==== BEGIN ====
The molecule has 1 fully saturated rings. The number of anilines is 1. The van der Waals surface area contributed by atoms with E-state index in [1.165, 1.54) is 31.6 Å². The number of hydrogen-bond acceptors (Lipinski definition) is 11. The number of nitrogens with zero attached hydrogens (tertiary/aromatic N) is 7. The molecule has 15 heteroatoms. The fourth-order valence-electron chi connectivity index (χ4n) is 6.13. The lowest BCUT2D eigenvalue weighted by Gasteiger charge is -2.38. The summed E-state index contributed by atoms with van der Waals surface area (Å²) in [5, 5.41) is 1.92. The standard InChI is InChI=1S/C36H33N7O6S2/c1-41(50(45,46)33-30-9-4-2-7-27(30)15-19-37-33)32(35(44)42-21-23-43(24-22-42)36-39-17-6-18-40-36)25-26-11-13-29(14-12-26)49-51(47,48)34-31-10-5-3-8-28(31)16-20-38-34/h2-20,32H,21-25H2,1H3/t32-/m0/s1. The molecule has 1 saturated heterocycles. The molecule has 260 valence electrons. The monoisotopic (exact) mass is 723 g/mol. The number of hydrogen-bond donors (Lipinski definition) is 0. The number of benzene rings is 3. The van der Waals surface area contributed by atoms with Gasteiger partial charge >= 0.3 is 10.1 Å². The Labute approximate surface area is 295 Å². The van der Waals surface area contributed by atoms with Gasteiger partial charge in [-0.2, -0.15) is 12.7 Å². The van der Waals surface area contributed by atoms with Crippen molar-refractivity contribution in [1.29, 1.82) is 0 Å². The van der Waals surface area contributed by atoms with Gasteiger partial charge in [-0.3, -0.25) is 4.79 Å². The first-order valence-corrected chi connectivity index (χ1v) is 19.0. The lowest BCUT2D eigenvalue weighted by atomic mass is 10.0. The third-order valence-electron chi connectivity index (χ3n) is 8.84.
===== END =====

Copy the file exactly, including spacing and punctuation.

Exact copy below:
The molecule has 1 fully saturated rings. The number of anilines is 1. The van der Waals surface area contributed by atoms with E-state index in [1.165, 1.54) is 31.6 Å². The number of hydrogen-bond acceptors (Lipinski definition) is 11. The number of nitrogens with zero attached hydrogens (tertiary/aromatic N) is 7. The molecule has 15 heteroatoms. The fourth-order valence-electron chi connectivity index (χ4n) is 6.13. The lowest BCUT2D eigenvalue weighted by Gasteiger charge is -2.38. The summed E-state index contributed by atoms with van der Waals surface area (Å²) in [5, 5.41) is 1.92. The standard InChI is InChI=1S/C36H33N7O6S2/c1-41(50(45,46)33-30-9-4-2-7-27(30)15-19-37-33)32(35(44)42-21-23-43(24-22-42)36-39-17-6-18-40-36)25-26-11-13-29(14-12-26)49-51(47,48)34-31-10-5-3-8-28(31)16-20-38-34/h2-20,32H,21-25H2,1H3/t32-/m0/s1. The molecule has 1 saturated heterocycles. The molecule has 260 valence electrons. The monoisotopic (exact) mass is 723 g/mol. The number of hydrogen-bond donors (Lipinski definition) is 0. The number of benzene rings is 3. The van der Waals surface area contributed by atoms with Gasteiger partial charge >= 0.3 is 10.1 Å². The Labute approximate surface area is 295 Å². The van der Waals surface area contributed by atoms with Gasteiger partial charge in [-0.2, -0.15) is 12.7 Å². The van der Waals surface area contributed by atoms with Crippen molar-refractivity contribution in [1.29, 1.82) is 0 Å². The van der Waals surface area contributed by atoms with Gasteiger partial charge in [-0.3, -0.25) is 4.79 Å². The first-order valence-corrected chi connectivity index (χ1v) is 19.0. The lowest BCUT2D eigenvalue weighted by atomic mass is 10.0. The third-order valence-electron chi connectivity index (χ3n) is 8.84.